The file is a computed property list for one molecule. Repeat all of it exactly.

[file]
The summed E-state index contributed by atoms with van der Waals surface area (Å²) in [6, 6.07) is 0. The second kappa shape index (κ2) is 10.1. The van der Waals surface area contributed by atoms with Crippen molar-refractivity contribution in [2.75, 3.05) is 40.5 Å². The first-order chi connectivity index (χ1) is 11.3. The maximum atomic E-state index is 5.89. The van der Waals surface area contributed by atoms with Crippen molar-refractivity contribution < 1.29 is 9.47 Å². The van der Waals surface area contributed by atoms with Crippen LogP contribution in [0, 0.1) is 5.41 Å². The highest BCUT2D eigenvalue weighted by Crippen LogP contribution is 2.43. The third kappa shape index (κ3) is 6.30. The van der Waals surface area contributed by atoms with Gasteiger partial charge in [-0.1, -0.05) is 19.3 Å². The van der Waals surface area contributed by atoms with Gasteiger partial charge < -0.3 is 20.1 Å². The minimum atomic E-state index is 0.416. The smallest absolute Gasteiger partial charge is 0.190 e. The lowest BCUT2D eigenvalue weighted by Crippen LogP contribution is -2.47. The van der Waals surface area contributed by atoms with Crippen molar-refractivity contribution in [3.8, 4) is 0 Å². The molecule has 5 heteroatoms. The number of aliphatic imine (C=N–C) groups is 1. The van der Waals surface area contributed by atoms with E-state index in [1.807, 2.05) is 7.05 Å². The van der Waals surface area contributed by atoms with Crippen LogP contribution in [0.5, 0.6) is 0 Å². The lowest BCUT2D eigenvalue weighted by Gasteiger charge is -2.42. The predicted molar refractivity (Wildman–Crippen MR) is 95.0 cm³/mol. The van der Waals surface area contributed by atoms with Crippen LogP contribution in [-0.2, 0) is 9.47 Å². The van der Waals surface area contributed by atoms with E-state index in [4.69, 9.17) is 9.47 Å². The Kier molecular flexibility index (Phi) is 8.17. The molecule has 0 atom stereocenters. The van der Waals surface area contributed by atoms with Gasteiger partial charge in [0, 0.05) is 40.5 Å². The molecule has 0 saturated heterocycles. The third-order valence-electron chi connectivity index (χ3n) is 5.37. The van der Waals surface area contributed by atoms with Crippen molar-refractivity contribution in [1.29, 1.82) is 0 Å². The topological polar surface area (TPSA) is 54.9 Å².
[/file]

The summed E-state index contributed by atoms with van der Waals surface area (Å²) in [6, 6.07) is 0. The second kappa shape index (κ2) is 10.1. The van der Waals surface area contributed by atoms with Crippen molar-refractivity contribution in [2.75, 3.05) is 40.5 Å². The first-order chi connectivity index (χ1) is 11.3. The maximum atomic E-state index is 5.89. The van der Waals surface area contributed by atoms with Crippen molar-refractivity contribution < 1.29 is 9.47 Å². The van der Waals surface area contributed by atoms with Crippen LogP contribution in [0, 0.1) is 5.41 Å². The highest BCUT2D eigenvalue weighted by Crippen LogP contribution is 2.43. The third kappa shape index (κ3) is 6.30. The van der Waals surface area contributed by atoms with Gasteiger partial charge in [-0.1, -0.05) is 19.3 Å². The van der Waals surface area contributed by atoms with Gasteiger partial charge < -0.3 is 20.1 Å². The minimum atomic E-state index is 0.416. The smallest absolute Gasteiger partial charge is 0.190 e. The lowest BCUT2D eigenvalue weighted by Crippen LogP contribution is -2.47. The van der Waals surface area contributed by atoms with Crippen molar-refractivity contribution in [3.8, 4) is 0 Å². The molecule has 5 heteroatoms. The number of aliphatic imine (C=N–C) groups is 1. The van der Waals surface area contributed by atoms with E-state index in [1.807, 2.05) is 7.05 Å². The van der Waals surface area contributed by atoms with Crippen LogP contribution in [0.5, 0.6) is 0 Å². The lowest BCUT2D eigenvalue weighted by Gasteiger charge is -2.42. The predicted molar refractivity (Wildman–Crippen MR) is 95.0 cm³/mol. The van der Waals surface area contributed by atoms with Crippen LogP contribution in [-0.2, 0) is 9.47 Å². The van der Waals surface area contributed by atoms with E-state index in [4.69, 9.17) is 9.47 Å². The Kier molecular flexibility index (Phi) is 8.17. The molecule has 0 atom stereocenters. The van der Waals surface area contributed by atoms with Gasteiger partial charge in [0, 0.05) is 40.5 Å². The molecule has 0 saturated heterocycles. The third-order valence-electron chi connectivity index (χ3n) is 5.37. The van der Waals surface area contributed by atoms with Crippen molar-refractivity contribution in [1.29, 1.82) is 0 Å². The topological polar surface area (TPSA) is 54.9 Å².